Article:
Using Wood Baseboards and Trim

Real wood baseboards, such as those found in home centers, tend to be made from softwoods such as long, uninterrupted pine boards and finger-jointed pine or from hardwoods such as oak and hemlock.

  • Strong material

  • Can be left natural (stained)

  • Lightweight

  • Slightly more expensive than MDF

  • Wood can split when nailed

  • Straightness can be an issue

Softwoods typically are primed and painted, though not always. While hardwoods can be primed and painted, it defeats the purpose of purchasing expensive hardwoods to cover up the beauty of the grain with paint. As a result, hardwood baseboards are usually stained and sealed.

With real wood baseboards, at least you have the option of the natural wood grain. With MDF, you never have that option, as these baseboards must always be primed and painted. In fact, MDF baseboards are usually sold primed not so much for the convenience of the customers but because primed wood ships better and with less risk of damage.

Real wood, even softwood, is stronger than MDF. So, if you anticipate installing baseboards in a high-traffic, high-impact environment, you would want to purchase real wood or even PVC baseboards. Because primed and painted natural wood is only marginally better than MDF at standing up against moisture, PVC is your best bet for highly wet spaces.


Finger-jointed pine offers a low-cost way to purchase real wood baseboards. Finger joints, like scarf joints, create long baseboard runs out of shorter pieces of material. Finger joints, created in the factory, are even better than scarf joints because a comb-like profile is cut into each end, then glued together, creating a bond that is as strong as other parts of the wood.

Actual wood baseboards can split when nailed; MDF and plastic never have this problem. So care must be taken when installing these baseboards, and some excess amount should be figured into the purchase price.

Also, be sure to check for straight baseboards. Because MDF is an engineered wood, all pieces are, or should be, perfectly straight. Natural wood may be bowed. It is better to reject inferior pieces at the store than on the job site.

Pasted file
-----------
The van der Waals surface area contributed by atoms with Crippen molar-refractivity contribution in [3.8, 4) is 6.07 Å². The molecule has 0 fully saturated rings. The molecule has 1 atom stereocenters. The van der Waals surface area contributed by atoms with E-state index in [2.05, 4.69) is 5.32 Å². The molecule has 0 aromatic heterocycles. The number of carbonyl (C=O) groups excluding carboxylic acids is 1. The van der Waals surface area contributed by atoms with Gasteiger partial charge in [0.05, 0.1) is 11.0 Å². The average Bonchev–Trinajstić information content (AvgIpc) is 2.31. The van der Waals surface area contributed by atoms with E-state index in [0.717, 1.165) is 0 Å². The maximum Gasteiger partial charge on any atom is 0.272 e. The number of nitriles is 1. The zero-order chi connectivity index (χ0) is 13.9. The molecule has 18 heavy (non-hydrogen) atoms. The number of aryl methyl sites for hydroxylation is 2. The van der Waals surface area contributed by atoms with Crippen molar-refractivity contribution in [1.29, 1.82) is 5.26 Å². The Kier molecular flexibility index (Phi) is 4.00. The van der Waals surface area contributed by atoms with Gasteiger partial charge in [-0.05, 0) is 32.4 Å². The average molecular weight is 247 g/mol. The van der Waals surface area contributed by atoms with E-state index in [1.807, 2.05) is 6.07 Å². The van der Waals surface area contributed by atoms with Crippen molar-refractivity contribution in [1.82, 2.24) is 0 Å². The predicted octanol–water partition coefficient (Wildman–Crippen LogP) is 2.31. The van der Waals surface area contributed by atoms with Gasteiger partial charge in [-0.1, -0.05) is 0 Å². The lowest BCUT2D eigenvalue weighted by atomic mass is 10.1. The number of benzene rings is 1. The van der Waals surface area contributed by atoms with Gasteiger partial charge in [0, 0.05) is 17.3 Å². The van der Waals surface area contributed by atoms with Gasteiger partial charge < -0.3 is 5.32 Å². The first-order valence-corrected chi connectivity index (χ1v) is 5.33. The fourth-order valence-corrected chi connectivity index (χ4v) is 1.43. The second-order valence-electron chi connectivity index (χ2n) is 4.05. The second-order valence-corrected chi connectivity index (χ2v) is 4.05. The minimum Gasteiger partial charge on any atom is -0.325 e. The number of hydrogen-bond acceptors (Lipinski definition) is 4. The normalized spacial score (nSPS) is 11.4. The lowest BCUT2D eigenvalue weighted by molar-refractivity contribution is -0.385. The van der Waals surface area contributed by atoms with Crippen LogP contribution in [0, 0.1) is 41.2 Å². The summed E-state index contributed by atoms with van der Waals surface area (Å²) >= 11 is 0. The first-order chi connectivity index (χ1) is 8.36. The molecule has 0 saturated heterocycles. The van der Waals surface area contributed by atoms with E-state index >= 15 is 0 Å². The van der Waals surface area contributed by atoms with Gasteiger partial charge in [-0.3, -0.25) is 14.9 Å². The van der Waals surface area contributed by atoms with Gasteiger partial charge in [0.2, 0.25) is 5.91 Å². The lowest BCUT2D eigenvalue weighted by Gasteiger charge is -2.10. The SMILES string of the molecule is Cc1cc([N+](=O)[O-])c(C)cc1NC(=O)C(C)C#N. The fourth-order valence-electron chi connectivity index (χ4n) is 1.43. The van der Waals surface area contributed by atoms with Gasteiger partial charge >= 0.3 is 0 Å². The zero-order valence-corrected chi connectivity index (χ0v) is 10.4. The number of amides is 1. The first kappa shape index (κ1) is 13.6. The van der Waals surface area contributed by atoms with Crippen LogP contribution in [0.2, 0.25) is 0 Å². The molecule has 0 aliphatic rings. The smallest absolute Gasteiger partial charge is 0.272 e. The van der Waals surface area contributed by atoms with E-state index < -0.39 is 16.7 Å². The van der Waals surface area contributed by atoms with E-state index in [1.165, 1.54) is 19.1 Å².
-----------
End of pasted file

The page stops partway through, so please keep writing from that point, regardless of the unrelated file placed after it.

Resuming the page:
Using Plastic Baseboards and Trim

Plastic is the universal term for baseboards and trim made of polyurethane, polystyrene, or polyvinyl chloride (PVC). Plastic baseboards and trim have slowly gained acceptance, but MDF and natural wood still tend to be more popular materials.

  • Waterproof

  • Insect resistant

  • Will not split or crack

  • Expensive

  • Difficult to paint

  • Cannot be stained

The best thing about plastic baseboards and trim is that it is 100-percent waterproof, making this an ideal material for bathrooms, laundry rooms, and other high-moisture environments.

While termites, carpenter ants, and other wood-boring insects are less of a concern indoors than outdoors, it's still helpful to use a material that insects aren't interested in. Since plastic baseboards and trim have no organic content, they do not supply food for insects.

One disadvantage of plastic baseboards and trim is its high cost. Installed in a small room, like a bathroom, this may not be an issue for many homeowners. For across the expanse of an entire house, the costs can quickly add up.

How to Decide on Baseboard and Trim Material

If you want the look of natural wood, the decision is clear: solid wood baseboards. Hemlock, oak, pine, poplar, and maple are popular solid wood baseboards for staining.

If you are installing baseboards in great numbers and you want an easy installation, then choose MDF baseboards since they cut and nail up with little problem.

If you are installing in a wet application, then choose primed wood or, even better, plastic baseboards, as MDF should not be used in wet areas, such as bathrooms.